Real wages – the brutal truth

19 Feb

By Mike Treen

(Reprinted from The Daily Blog)

The National Party has been caught getting their numbers wrong over the decline of real wages on their watch by the Green Party.

Last week, Green Party leader Dr Russell Norman pointed out that wages and salaries have risen by less than inflation during the term of the National government according to Statistics NZ’s Labour Cost Index.

Russell Norman speaking to the launch of Unite Union’s Living Wage petition

Economic Development Minister Steven Joyce accused Dr Norman of “making stuff up” and claimed that an alternative measure called the Quarterly Employment Survey (QES) is a better measure.

Statistics NZ however disagrees. They say “if you are interested in changes in earnings across time, the Labour Cost Index (LCI) is a better measure than the QES”. The QES measures the average wage paid. But averages can be pulled up by a few getting a big pay rise or by low paid workers becoming unemployed. It was true that in the late 1990s well-paid professions continued to do reasonably well while some (lawyers, accountants, doctors) did very well. So the average may have risen while the vast majority earned below the average.

Two-thirds of wage and salary earners actually earn below the NZ average wage of about $28.03 an hour.

Over the long term real wages fell by about a quarter in the late 1980s and early 1990s and have never recovered since.

The official statistics confirm that over the last three decades wages have failed to keep up with inflation – at least for the big majority of workers. Rather than wage increases pushing up prices, wages have unsuccessfully lagged behind price increases.

I did the following graph which showed a steady rise in real wages from 1957 to 1981. During nearly that whole period unemployment was only 1-3%. But the bosses organised a fight back that has pushed real wages back down to levels previously reached in the early 1970s.

Even if we use the QES figures favoured by Steven Joyce then the recovery in average real wages has been less than the previous decline.

The following graph covers the same period as mine but is from a couple of quite right wing economists who use the same data sources as mine for the period 1957-1992 but (naturally) prefer the QES rather than the LCI for the period since then.

This real wage index is based on a measure March Quarter 1978 = 1000

Even if we use the QES figures favoured by Steven Joyce then the recovery in average real wages has been less than the previous decline.

The following graph covers the same period as mine but is from a couple of quite right wing economists who use the same data sources as mine for the period 1957-1992 but (naturally) prefer the QES rather than the LCI for the period since then.

See Graph 5.4 in “The New Zealand Economy: An Introduction” by Ralph Lattimore and Shambubeel Eaqub

Even their graph has real wages are still behind the level reached in the early 1970s. Their graph also has a real wage measure on the left measured in 2006 dollars. Using their numbers, real wages peaked at about $26 an hour dropped to just above $19 then recovered to $23 in 2009 before starting to drop again.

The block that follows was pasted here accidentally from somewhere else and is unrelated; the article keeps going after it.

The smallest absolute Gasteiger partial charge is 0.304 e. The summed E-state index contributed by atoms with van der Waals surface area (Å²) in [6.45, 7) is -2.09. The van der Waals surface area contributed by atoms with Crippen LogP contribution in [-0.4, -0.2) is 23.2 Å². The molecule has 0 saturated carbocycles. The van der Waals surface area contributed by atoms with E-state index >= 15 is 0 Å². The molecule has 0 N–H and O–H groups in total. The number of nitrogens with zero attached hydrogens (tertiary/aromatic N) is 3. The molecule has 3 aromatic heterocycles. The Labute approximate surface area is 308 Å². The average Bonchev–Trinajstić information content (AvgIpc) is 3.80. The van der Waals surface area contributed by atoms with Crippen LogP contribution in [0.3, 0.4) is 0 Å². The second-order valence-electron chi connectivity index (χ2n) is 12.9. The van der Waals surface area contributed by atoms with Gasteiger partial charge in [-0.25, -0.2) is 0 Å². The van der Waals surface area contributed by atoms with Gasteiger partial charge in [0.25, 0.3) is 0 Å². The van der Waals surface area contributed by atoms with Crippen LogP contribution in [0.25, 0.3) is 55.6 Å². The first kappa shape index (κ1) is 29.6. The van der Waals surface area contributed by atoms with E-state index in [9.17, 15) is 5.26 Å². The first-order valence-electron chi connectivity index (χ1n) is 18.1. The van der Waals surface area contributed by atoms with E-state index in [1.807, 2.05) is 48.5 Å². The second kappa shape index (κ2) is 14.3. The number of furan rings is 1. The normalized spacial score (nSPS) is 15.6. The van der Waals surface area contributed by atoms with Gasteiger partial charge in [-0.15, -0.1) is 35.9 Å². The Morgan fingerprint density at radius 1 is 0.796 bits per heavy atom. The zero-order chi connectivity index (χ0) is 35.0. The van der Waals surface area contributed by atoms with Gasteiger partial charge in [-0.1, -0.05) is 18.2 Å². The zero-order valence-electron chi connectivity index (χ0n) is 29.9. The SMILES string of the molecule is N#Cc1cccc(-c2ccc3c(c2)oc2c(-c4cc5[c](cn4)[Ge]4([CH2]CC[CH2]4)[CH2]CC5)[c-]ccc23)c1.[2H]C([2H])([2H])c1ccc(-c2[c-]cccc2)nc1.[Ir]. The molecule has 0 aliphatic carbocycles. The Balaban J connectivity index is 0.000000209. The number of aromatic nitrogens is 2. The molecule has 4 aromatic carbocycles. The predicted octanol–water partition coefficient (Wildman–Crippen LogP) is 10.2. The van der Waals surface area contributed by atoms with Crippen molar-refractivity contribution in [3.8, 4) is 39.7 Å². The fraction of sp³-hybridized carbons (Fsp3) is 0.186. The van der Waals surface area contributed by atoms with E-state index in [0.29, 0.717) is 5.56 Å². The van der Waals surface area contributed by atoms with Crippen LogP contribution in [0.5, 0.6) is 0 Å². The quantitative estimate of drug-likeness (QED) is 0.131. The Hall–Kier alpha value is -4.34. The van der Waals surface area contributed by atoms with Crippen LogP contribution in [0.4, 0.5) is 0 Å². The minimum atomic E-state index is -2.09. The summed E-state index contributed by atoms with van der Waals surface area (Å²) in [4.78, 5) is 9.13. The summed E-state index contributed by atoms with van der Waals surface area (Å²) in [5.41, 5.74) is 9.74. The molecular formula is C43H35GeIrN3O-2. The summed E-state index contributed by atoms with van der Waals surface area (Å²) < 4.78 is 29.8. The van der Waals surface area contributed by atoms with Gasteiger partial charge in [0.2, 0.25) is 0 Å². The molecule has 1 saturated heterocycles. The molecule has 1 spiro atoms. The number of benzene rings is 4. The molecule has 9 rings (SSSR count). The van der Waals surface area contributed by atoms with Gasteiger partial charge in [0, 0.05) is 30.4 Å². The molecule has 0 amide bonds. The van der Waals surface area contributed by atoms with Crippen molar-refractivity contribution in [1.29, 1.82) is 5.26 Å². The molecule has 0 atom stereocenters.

What they are saying is that even in their rosier picture an entire generation has grown up without real wage recovering to the level reached by their parents.

We were also told that if the cake was grown we would all benefit. Higher wages would come with increased productivity. We all heard the argument that a little pain now would mean riches for all to come.

Productivity did increase – by 80% between 1978 and 2008.

So real wages are 25% lower according to the LCI measure but our output is 80% higher. Any benefits stayed stubbornly at the top. The “trickle down” theory that if we make some very rich we will all eventually benefit proved to be a lie.

The shift in income from wages to profits is recorded in official statistics that measure the share of wages and profits in the economy. The period from the mid 80s to mid 90s saw a 10% drop in the share of GDP measured as “compensation of employees”. There was a corresponding rise in the proportion measured as “gross operating surplus”, that is profits and interest.

In today‟s dollars that equals $18 billion from the pockets of workers to the coffers of capital. That in turn has been shared among the very rich shareholders and senior executives and is the ultimate source of the gross increase in salaries other benefits of this layer in recent years

It’s time we got it back! But that means we have to be willing to stand up and fight.

(Unite National Director Mike Treen has a blog hosted on the TheDailyBlog website. The site is sponsored by several unions and hosts some of New Zealand’s leading progressive commentators. Mike’s blog will be covering union news and general political comment but the views expressed are his own and not necessarily those of Unite Union.)

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